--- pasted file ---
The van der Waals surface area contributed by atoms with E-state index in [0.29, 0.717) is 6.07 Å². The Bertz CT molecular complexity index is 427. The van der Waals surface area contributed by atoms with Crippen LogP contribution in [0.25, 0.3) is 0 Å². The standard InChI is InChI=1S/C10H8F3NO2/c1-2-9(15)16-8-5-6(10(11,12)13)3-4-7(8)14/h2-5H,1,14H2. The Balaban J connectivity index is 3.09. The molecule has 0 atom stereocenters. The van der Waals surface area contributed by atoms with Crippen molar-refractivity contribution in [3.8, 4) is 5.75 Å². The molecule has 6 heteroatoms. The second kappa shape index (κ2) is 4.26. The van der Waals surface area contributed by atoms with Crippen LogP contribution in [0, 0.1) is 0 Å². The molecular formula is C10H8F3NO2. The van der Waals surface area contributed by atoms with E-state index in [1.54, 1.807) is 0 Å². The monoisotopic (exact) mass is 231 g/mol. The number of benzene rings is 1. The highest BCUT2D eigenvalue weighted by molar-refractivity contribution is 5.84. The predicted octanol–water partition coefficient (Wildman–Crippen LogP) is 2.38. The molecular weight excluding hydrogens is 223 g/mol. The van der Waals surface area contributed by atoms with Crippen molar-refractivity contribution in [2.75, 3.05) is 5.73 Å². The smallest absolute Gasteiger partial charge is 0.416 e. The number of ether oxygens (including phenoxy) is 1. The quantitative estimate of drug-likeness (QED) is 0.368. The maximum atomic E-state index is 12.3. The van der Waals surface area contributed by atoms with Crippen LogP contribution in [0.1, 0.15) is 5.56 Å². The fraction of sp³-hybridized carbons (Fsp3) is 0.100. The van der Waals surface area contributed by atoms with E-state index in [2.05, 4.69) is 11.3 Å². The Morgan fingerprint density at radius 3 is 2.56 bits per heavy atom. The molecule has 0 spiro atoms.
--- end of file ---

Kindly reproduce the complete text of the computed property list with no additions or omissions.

The van der Waals surface area contributed by atoms with E-state index in [0.29, 0.717) is 6.07 Å². The Bertz CT molecular complexity index is 427. The van der Waals surface area contributed by atoms with Crippen LogP contribution in [0.25, 0.3) is 0 Å². The standard InChI is InChI=1S/C10H8F3NO2/c1-2-9(15)16-8-5-6(10(11,12)13)3-4-7(8)14/h2-5H,1,14H2. The Balaban J connectivity index is 3.09. The molecule has 0 atom stereocenters. The van der Waals surface area contributed by atoms with Crippen molar-refractivity contribution in [3.8, 4) is 5.75 Å². The molecule has 6 heteroatoms. The second kappa shape index (κ2) is 4.26. The van der Waals surface area contributed by atoms with Crippen LogP contribution in [0, 0.1) is 0 Å². The molecular formula is C10H8F3NO2. The van der Waals surface area contributed by atoms with E-state index in [1.54, 1.807) is 0 Å². The monoisotopic (exact) mass is 231 g/mol. The number of benzene rings is 1. The highest BCUT2D eigenvalue weighted by molar-refractivity contribution is 5.84. The predicted octanol–water partition coefficient (Wildman–Crippen LogP) is 2.38. The molecular weight excluding hydrogens is 223 g/mol. The van der Waals surface area contributed by atoms with Crippen molar-refractivity contribution in [2.75, 3.05) is 5.73 Å². The smallest absolute Gasteiger partial charge is 0.416 e. The number of ether oxygens (including phenoxy) is 1. The quantitative estimate of drug-likeness (QED) is 0.368. The maximum atomic E-state index is 12.3. The van der Waals surface area contributed by atoms with Crippen LogP contribution in [0.1, 0.15) is 5.56 Å². The fraction of sp³-hybridized carbons (Fsp3) is 0.100. The van der Waals surface area contributed by atoms with E-state index in [2.05, 4.69) is 11.3 Å². The Morgan fingerprint density at radius 3 is 2.56 bits per heavy atom. The molecule has 0 spiro atoms.